What happens when silver nanoparticles are released into the environment? Does gas density impact the migration of a newly forming planet?
These are heady questions. And two intrepid Cougars are trying to find the answers. Students Sondrica Goines and Wendell Roberson were recognized at the Research Bound in STEM workshop, which recently took place at Georgia Tech in Atlanta. CofC took the top spots in two of three categories in the workshop’s research poster contest. Goines placed first in the chemistry category. Roberson placed first in astrophysics.
The pair were among 20 students competing from six schools, including Tuskegee University, Stillman College and Georgia Tech. Professors from related disciplines judged the students’ research based on visual displays and their ability to present and explain their work. Goines and Roberson attended the event through their participation in the College of Charleston’s Louis Stokes South Carolina Alliance for Minority Participation (SCAMP), a four-year program for minorities majoring in science disciplines.
“Being able to go to conferences, such as Research Bound, just being able to talk to people about my research is just really exciting,” says Goines, a junior majoring in chemistry.
Goines’ study of silver nanoparticles with chemistry professor Katherine Mullaugh is at the forefront of the burgeoning field of nanoparticle research. Silver nanoparticles are found in a variety of consumer goods such as clothes, cleaning products, toys and even medication. With the ubiquitous presence of these tiny particles, questions have begun to arise about their potential impact on the environment as these everyday items are discarded.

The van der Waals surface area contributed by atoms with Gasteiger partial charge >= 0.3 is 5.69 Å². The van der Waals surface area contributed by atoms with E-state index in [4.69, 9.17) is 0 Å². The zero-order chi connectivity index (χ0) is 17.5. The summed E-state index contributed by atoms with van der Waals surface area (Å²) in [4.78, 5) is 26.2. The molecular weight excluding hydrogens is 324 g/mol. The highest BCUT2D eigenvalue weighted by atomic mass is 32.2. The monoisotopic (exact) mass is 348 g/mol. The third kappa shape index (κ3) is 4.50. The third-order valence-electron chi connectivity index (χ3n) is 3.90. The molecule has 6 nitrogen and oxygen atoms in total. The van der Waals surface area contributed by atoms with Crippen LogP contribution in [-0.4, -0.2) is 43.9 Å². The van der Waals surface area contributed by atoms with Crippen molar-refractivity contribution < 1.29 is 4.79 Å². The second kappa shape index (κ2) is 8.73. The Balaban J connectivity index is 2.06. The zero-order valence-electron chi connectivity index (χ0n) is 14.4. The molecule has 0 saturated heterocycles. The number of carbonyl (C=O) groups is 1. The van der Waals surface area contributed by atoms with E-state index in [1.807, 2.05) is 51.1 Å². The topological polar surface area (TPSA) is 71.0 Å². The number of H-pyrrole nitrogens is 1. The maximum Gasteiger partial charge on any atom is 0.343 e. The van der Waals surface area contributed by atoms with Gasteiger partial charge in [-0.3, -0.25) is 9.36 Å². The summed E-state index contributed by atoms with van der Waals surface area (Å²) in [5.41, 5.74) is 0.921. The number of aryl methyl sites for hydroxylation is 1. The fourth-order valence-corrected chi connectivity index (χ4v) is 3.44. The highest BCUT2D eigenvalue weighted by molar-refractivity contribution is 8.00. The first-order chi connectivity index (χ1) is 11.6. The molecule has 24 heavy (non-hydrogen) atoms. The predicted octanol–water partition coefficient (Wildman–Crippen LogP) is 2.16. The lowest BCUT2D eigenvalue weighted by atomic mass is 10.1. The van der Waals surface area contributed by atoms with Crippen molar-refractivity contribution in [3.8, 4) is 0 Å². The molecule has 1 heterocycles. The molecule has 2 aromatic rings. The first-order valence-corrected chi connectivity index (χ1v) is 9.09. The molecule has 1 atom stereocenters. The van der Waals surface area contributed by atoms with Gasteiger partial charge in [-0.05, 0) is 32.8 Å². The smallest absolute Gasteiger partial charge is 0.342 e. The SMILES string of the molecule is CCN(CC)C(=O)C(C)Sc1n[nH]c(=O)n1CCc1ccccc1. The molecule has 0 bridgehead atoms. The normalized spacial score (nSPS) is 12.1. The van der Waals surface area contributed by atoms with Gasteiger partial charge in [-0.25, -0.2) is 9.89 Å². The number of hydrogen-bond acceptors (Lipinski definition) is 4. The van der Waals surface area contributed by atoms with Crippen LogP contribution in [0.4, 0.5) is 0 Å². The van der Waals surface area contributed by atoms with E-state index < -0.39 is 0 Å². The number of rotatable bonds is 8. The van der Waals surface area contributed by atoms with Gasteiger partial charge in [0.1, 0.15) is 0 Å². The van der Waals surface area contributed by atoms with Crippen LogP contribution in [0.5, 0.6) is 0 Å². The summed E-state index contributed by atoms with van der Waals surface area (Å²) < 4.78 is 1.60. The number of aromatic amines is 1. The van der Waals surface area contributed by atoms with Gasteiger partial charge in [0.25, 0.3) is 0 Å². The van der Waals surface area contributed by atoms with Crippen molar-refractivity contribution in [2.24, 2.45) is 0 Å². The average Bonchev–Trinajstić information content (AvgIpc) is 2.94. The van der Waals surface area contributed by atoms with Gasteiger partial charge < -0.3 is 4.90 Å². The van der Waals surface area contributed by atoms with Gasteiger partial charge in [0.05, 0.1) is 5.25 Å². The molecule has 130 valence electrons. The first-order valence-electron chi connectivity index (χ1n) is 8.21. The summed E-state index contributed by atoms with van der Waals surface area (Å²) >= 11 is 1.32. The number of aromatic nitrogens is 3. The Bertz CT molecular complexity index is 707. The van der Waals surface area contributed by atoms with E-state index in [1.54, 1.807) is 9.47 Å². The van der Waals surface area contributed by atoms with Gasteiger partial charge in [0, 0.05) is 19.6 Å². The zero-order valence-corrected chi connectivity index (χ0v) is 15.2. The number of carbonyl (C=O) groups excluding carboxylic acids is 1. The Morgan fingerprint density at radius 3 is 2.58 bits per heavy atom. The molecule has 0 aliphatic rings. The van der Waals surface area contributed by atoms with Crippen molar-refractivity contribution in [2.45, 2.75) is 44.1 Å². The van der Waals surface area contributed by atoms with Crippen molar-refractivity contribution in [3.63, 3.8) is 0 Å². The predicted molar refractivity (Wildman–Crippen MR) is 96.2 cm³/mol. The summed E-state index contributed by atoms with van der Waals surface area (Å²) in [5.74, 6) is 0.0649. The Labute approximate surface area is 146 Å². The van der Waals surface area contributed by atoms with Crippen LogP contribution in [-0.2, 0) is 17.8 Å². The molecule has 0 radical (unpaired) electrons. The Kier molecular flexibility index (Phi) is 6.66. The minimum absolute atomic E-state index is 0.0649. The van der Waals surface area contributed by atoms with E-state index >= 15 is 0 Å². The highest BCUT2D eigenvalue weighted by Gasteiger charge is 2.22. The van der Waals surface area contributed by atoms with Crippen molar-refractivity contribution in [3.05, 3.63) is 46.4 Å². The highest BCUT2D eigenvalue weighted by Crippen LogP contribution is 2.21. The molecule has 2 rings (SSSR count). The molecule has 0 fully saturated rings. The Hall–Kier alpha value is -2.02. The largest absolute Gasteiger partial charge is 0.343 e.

By testing the behavior of these particles in water, Goines hopes to create a mathematical model that can help scientists understand what’s going to happen when the nanoparticles are released into aquatic environments.
“It’s just this totally new field and to be able to learn about something that nobody else knows about, that’s awesome to me,” Goines beams.
Roberson’s research with physics professor Ana Uribe aims to better define the factors at play in the evolution of planetary systems. The pair ran computer simulations to assess the rate of migration of a forming planet toward its parent star based on gas density within a protoplanetary disk, a ring of matter, including gas and dust, from which a planet may eventually form.
The implications are out of this world, shedding light on how planets outside our solar system (as well as Earth) formed over millions of years.
Roberson, a junior majoring in astrophysics, explains his research this way, “It’s basically like putting physics into a time machine and watching it happen on a computer.”
Both students received grants to fund their undergraduate research. Goines’ research was supported by a grant through the Howard Hughes Medical Institute. Roberson’s research was funded through the College’s Summer Undergraduate Research with Faculty (SURF) grant as well as funding through the SCAMP program.